If my hypothesis has any validity, something along these lines (i.e., a Saigon attack) is the most logical explanation. There is always the possibility, however, of something more dramatic such as an NLF call (sufficiently endorsed by Hanoi) for an immediate, unpoliced, in-place cease fire. In any event, I intend to ensure that my colleagues remain particularly alert and watchful during the next few days.
George A. Carver, Jr.
  1. Source: Central Intelligence Agency, SAVA (Carver) Files, Job 80–R1720R, GAC Chrono, June 1968–August 1968. Secret; Sensitive.
  2. See footnote 3, Document 291.
  3. The delegation in Paris became involved after Harriman and Vance encouraged the contact. (Telegram 18302/Delto 487 from Paris, July 22; National Archives and Records Administration, RG 59, Central Files 1967–69, POL 27–14 VIET OHIO) Ngo Minh Loan, DRV Ambassador to China, indicated his wish to have a DRV diplomat, first himself and then Ambassador to the Soviet Union Nguyen Chan, meet with Norwegian officials in Oslo at the same time an American representative would be there. (Telegram 216977 to Oslo, Paris, and Saigon, August 7; telegram 19233/Delto 576 from Paris, August 8; telegram 216977 to Paris, August 8; telegram 217164 to Paris, August 8; telegram 5992 from Oslo, August 9; telegram 218776 to Oslo and Paris, August 9; telegram 218055 to Paris, August 9; and telegram 218821 to Paris, Oslo, Saigon, Moscow, and Kathmandu, August 9; all ibid.; and telegram CAP 81918 from Smith to the President, August 9; Johnson Library, President’s Appointment File—Diary Backup, August 1968) Harriman suggested and the Department agreed to send Davidson to Oslo in order to receive a briefing from the Norwegian Government on the talks with Chan. (Telegram 18825/Delto 537 from Paris, July 31; telegram 212498 to Paris, July 31; and telegram 18855 from Paris, August 1; National Archives and Records Administration, RG 59, Central Files 1967–69, POL 27–14 VIET OHIO) During the course of the Ohio contact, Loan stated that the DRV was not satisfied with the course of the Paris talks and desired to establish contacts in other venues such as Norway. INR noted that the DRV likely pursued this initiative to pre-empt retaliation resulting from their third offensive. (Memorandum from Hughes to Rusk, September 6; ibid.) Further documentation on the contact is ibid., S-AH Files: Lot 71 D 461, OHIO (DID).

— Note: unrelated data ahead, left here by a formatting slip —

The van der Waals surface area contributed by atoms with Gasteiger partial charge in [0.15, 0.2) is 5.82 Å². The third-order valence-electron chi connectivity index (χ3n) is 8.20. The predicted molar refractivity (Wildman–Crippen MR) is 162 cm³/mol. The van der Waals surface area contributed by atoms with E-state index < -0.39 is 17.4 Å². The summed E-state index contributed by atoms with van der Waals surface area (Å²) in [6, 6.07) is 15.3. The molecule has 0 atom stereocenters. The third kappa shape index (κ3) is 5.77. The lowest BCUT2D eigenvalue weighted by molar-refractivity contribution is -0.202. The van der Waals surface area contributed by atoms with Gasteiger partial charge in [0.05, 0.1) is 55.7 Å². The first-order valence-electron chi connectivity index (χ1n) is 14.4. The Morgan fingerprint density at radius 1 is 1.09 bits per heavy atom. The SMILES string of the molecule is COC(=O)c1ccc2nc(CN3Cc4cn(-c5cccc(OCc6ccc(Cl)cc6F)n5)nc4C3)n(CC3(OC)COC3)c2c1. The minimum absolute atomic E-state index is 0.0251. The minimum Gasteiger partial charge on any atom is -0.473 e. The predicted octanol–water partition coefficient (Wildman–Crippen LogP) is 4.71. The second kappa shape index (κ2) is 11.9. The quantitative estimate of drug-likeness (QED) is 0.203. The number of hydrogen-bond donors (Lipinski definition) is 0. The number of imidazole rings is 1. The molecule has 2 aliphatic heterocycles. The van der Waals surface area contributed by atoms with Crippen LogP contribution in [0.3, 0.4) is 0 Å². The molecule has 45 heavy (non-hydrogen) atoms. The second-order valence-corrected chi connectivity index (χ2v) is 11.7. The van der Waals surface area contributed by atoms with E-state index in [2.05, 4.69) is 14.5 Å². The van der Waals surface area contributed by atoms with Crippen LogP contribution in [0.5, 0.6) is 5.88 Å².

4. Reports by the delegation on the 19th formal session were transmitted in telegrams 20029/Delto 653 and 20036/Delto 657 from Paris, both August 28. (Ibid., A/IM Files: Lot 93 D 82, HARVAN-(Incoming)-August 1968)
  5. See Document 6.